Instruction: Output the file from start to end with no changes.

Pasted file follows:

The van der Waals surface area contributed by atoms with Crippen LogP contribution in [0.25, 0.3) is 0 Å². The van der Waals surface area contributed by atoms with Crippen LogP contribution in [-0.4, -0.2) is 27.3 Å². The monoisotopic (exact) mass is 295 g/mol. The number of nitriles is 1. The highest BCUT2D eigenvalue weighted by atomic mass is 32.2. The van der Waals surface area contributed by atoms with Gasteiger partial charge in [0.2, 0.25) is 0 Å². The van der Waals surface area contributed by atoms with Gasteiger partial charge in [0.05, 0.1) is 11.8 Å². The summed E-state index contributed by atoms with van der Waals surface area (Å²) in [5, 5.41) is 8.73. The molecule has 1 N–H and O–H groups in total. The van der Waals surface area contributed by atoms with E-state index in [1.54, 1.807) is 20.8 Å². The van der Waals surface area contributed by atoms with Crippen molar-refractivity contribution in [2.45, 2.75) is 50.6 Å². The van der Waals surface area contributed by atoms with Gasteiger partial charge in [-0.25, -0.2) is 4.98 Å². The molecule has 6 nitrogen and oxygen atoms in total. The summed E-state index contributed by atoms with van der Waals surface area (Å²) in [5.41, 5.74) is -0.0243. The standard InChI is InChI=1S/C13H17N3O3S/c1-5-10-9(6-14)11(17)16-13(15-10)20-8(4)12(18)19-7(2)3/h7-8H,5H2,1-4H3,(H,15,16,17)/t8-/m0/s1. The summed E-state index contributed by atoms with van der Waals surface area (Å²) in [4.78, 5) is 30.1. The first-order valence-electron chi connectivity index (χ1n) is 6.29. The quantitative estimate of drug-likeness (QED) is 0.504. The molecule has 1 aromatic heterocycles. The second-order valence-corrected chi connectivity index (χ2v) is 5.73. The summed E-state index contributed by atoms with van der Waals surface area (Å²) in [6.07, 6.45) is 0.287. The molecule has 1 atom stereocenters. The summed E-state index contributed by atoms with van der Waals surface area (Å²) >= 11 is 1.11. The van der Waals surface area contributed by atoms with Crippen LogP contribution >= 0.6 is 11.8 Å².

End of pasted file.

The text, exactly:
The van der Waals surface area contributed by atoms with Crippen LogP contribution in [0.25, 0.3) is 0 Å². The van der Waals surface area contributed by atoms with Crippen LogP contribution in [-0.4, -0.2) is 27.3 Å². The monoisotopic (exact) mass is 295 g/mol. The number of nitriles is 1. The highest BCUT2D eigenvalue weighted by atomic mass is 32.2. The van der Waals surface area contributed by atoms with Gasteiger partial charge in [0.2, 0.25) is 0 Å². The van der Waals surface area contributed by atoms with Gasteiger partial charge in [0.05, 0.1) is 11.8 Å². The summed E-state index contributed by atoms with van der Waals surface area (Å²) in [5, 5.41) is 8.73. The molecule has 1 N–H and O–H groups in total. The van der Waals surface area contributed by atoms with E-state index in [1.54, 1.807) is 20.8 Å². The van der Waals surface area contributed by atoms with Crippen molar-refractivity contribution in [2.45, 2.75) is 50.6 Å². The van der Waals surface area contributed by atoms with Gasteiger partial charge in [-0.25, -0.2) is 4.98 Å². The molecule has 6 nitrogen and oxygen atoms in total. The summed E-state index contributed by atoms with van der Waals surface area (Å²) in [5.41, 5.74) is -0.0243. The standard InChI is InChI=1S/C13H17N3O3S/c1-5-10-9(6-14)11(17)16-13(15-10)20-8(4)12(18)19-7(2)3/h7-8H,5H2,1-4H3,(H,15,16,17)/t8-/m0/s1. The summed E-state index contributed by atoms with van der Waals surface area (Å²) in [4.78, 5) is 30.1. The first-order valence-electron chi connectivity index (χ1n) is 6.29. The quantitative estimate of drug-likeness (QED) is 0.504. The molecule has 1 aromatic heterocycles. The second-order valence-corrected chi connectivity index (χ2v) is 5.73. The summed E-state index contributed by atoms with van der Waals surface area (Å²) in [6.07, 6.45) is 0.287. The molecule has 1 atom stereocenters. The summed E-state index contributed by atoms with van der Waals surface area (Å²) >= 11 is 1.11. The van der Waals surface area contributed by atoms with Crippen LogP contribution >= 0.6 is 11.8 Å².